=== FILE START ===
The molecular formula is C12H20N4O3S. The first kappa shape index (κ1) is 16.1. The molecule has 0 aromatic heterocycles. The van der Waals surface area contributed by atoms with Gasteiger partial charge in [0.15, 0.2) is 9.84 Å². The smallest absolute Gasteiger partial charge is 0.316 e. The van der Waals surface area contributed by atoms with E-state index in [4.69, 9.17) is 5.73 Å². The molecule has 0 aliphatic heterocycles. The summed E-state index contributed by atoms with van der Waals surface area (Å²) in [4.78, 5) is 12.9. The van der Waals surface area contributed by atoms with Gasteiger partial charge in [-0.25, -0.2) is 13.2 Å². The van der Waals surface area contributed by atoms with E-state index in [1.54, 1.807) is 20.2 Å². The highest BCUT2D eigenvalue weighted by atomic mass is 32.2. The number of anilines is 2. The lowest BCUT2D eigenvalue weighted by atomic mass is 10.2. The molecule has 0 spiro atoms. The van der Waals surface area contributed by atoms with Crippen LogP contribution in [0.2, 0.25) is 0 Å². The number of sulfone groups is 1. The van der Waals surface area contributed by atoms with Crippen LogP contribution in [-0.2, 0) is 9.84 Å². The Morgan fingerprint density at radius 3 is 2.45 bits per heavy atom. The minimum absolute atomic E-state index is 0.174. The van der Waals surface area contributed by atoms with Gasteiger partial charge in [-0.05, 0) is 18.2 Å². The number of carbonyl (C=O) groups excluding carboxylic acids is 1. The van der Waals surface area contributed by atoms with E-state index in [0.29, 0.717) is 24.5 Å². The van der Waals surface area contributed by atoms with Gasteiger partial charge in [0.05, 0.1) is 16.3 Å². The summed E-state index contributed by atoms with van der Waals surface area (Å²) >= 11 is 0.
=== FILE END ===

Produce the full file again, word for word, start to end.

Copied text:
The molecular formula is C12H20N4O3S. The first kappa shape index (κ1) is 16.1. The molecule has 0 aromatic heterocycles. The van der Waals surface area contributed by atoms with Gasteiger partial charge in [0.15, 0.2) is 9.84 Å². The smallest absolute Gasteiger partial charge is 0.316 e. The van der Waals surface area contributed by atoms with E-state index in [4.69, 9.17) is 5.73 Å². The molecule has 0 aliphatic heterocycles. The summed E-state index contributed by atoms with van der Waals surface area (Å²) in [4.78, 5) is 12.9. The van der Waals surface area contributed by atoms with Gasteiger partial charge in [-0.25, -0.2) is 13.2 Å². The van der Waals surface area contributed by atoms with E-state index in [1.54, 1.807) is 20.2 Å². The highest BCUT2D eigenvalue weighted by atomic mass is 32.2. The number of anilines is 2. The lowest BCUT2D eigenvalue weighted by atomic mass is 10.2. The molecule has 0 spiro atoms. The van der Waals surface area contributed by atoms with Crippen LogP contribution in [0.2, 0.25) is 0 Å². The number of sulfone groups is 1. The van der Waals surface area contributed by atoms with Crippen LogP contribution in [-0.2, 0) is 9.84 Å². The Morgan fingerprint density at radius 3 is 2.45 bits per heavy atom. The minimum absolute atomic E-state index is 0.174. The van der Waals surface area contributed by atoms with Gasteiger partial charge in [-0.05, 0) is 18.2 Å². The number of carbonyl (C=O) groups excluding carboxylic acids is 1. The van der Waals surface area contributed by atoms with E-state index in [0.29, 0.717) is 24.5 Å². The van der Waals surface area contributed by atoms with Gasteiger partial charge in [0.05, 0.1) is 16.3 Å². The summed E-state index contributed by atoms with van der Waals surface area (Å²) >= 11 is 0.